Charles Avery was born in 1973 in Oban, Scotland, where he sometimes works, even if he is primarily based in London, after having briefly attended Central Saint Martins.
He has recently had solo shows at the Edinburgh Festival, the GEM (The Hague), the ICA (London) and the Frac Île-de-France. He took part in a group show at the Taipei Biennial in 2014.
He won the Prospects Drawing Prize, London, in 2003, and his works are now in the collections of Daniel and Florence Guerlain and the Prints and Drawings Department at the Mnam-Centre Pompidou, Paris.
He is represented by the Pilar Corrias (London), Grimm (Amsterdam) and Ingleby (Edinburgh) galleries.
Since the year 2006, Charles Avery has focused his attention on a single project: the construction of an imaginary island, for which he has invented characters, landscapes and architecture, while including his reflections on philosophy, science and metaphysics.
Avery has always attested to an obsession with drawing. He enjoys the immediacy of this means of expression and, when asked which type of drawing he prefers, cites the concise, effective cartoons in The New Yorker. In his own or others’ work, he values “this economy of means that satisfies a sense of urgency”. Executed mainly in grey pencil, these frenetic drawings are now highlighted with gouache or ink, which adds a new density to the sheets, even though the artist concentrates essentially on construction and structure. In his view, drawing enables him to work on different temporalities and even to slow down the moments represented. For him, a successful drawing does not solely allude to the subject observed, but to a physical or temporal space which he depicts in a fictional manner.
Avery compares his approach to that of a writer and he has long been a fan of epic narratives like Herman Melville’s Moby Dick and novels such as Adolfo Bioy Casares’ The Invention of Morel. In 2004, he began developing his own Homeric project entitled The Islanders, in which he “stores” not only his ideas but also his thoughts on science and metaphysics.
His “system” is discovered through the eyes of his protagonist, The Hunter, who leads the way across the island, while acting as the avatar of the artist himself. Invented landmarks build up a parallel universe, but the complexity of the artist’s imagination in some scenes deliberately leads the onlooker astray. His narrative is not linear and, though he suggests paths along which to explore this territory, once spectators are walking along them, he makes no indication of where they end. This fictional day-to-day existence nevertheless enables Avery to evoke his economic or political concerns, thereby fostering an ongoing exchange between the imagination and reality, so as to question the world in which we live.
Charles Avery, Pilar Corrias, London – UK
Charles Avery: The People And Things of Onomatopoeia, Ingleby Gallery, Edinburgh – UK
What’s the matter with Idealism?, Gemeente Museum, The Hague – NL
fig-2 2/50 Charles Avery, ICA Studio, London – UK
Billboard for Edinburgh, Edinburgh – UK
Charles Avery, Galleria S.A.L.E.S, Rome – IT
What’s so great about Happiness? The people and things from Onomatopoeia, Grimm Gallery, Amsterdam – NL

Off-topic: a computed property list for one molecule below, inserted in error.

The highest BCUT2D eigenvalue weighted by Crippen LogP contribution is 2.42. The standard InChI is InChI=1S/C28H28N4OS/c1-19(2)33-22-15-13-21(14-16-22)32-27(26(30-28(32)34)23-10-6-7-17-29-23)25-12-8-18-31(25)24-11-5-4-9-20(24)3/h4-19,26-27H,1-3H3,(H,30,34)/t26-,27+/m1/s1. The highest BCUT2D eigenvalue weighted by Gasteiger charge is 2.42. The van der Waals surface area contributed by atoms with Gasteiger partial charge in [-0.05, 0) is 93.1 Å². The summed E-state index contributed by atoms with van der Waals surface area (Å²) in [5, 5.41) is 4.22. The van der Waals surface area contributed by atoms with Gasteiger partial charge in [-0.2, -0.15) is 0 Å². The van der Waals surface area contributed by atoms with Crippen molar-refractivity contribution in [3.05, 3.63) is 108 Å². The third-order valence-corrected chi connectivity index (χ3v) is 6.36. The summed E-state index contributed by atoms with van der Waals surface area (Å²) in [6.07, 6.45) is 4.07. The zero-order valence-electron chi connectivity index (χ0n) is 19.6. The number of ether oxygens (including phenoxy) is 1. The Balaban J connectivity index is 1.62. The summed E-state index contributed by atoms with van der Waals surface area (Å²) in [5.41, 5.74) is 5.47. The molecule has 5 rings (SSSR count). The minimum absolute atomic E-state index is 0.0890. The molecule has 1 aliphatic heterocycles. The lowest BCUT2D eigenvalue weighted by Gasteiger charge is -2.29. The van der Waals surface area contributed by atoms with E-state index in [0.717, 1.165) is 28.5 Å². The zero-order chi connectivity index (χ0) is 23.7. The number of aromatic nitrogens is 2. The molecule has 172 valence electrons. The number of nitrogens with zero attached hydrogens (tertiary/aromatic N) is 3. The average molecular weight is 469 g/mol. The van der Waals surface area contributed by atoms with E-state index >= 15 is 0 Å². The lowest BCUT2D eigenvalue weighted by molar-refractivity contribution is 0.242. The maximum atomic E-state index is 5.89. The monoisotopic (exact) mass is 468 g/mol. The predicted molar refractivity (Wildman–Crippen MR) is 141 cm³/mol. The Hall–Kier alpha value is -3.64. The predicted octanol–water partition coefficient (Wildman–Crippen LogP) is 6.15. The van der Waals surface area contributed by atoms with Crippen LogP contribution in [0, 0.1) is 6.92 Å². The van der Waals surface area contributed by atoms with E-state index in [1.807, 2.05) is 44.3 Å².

It Means It Means! – A Drawn Exhibition by Charles Avery & Tom Morton at the Museum of Art, Onomatopoeia and Pilar Corrias, London, Pilar Corrias, London – UK
It Means, It Means! – A Drawn Exhibition by Charles Avery & Tom Morton at the Museum of Art, Onomatopoeia and Galerie Perrotin, Paris, Galerie Perrotin, Paris – FR
Vitrines: Charles Avery, L’Antenne, Le Plateau, FRAC lle de France, Paris – FR; Galleria S.A.L.E.S, Rome
New Works from the Islanders Project (Concerning the Qoro-Qoros, The Jadindagadendar and the Eternal Dialectic), Grimm Gallery, Amsterdam – NL
Place de la Revolution, Pilar Corrias, London – UK
New Drawings of Onomatopoeia, Galleria S.A.L.E.S, Rome – IT
Onomatopoeia, Part 1, EX3 – Centor per l’Arte Contemporanea, Florence – IT; Kunstverein, Hanover – DE; Frac Ile-de-France Le Plateau, Paris – FR
Onomatopoeia, Part 2: The Port, Pilar Corrias, London – UK
Onomatopoeia, Part 1: Creeds, Galleria Sonia Rosso, Turin – IT
The Islanders: An Introduction, Parasol Unit, London – UK; Museum Boijmans van Beuningen, Rotterdam – NL; Scottish National Gallery of Modern Art, Edinburgh – UK
Maquette of the Eternity Chamber, Faye Fleming & Partner (former Galerie Arquebuse), Geneva – CH
The Islanders: An Introduction – part III, Faye Fleming & Partner (former Galerie Arquebuse) – CH
Charles Avery & Keith Wilson, Alexandre Pollazzon, London – UK
The Plane of the Gods, Cubitt Gallery, London – UK
The Islanders: An Introduction – part II, Galleria Sonia Rosso, Turin – IT
The Islanders: An Introduction, Doggerfisher, Edinburgh – UK
Hunting The Noumenon, Galleria Archimede Staffolini, Nicosia – CY
AVATARS, Galleria S.A.L.E.S, Rome – IT
The Hunter, Man in the Holocene, London – UK
It thinks, Galleria Sonia Rosso, Turin – IT
The Square Root of 2, Sleeper, Edinburgh – UK
The Freedom of the Universe, S.A.L.E.S., Rome – IT
The Truth about the Truth, Doggerfisher, Edinburgh – UK
Triangle Land, Dee Glasoe, New York – USA
The Palace of the Gulls, Percy Miller Gallery, London – UK
The Last Yolk, Sonia Rosso Gallery, Pordenone – IT
The Riddle of Pooch Avery, Dee Glasoe Gallery, New York – USA
The Ghost of Scirribin, Nylon Gallery, London – UK
Charles Avery, Richard Heller Gallery, Los Angeles – USA
The Life and Times of Nancy Haselswon, Tablet Gallery, London – UK
The Creation of the Omniverse, Nylon, London – UK
Portraits of People Who Never Existed, Entwistle Gallery, London – UK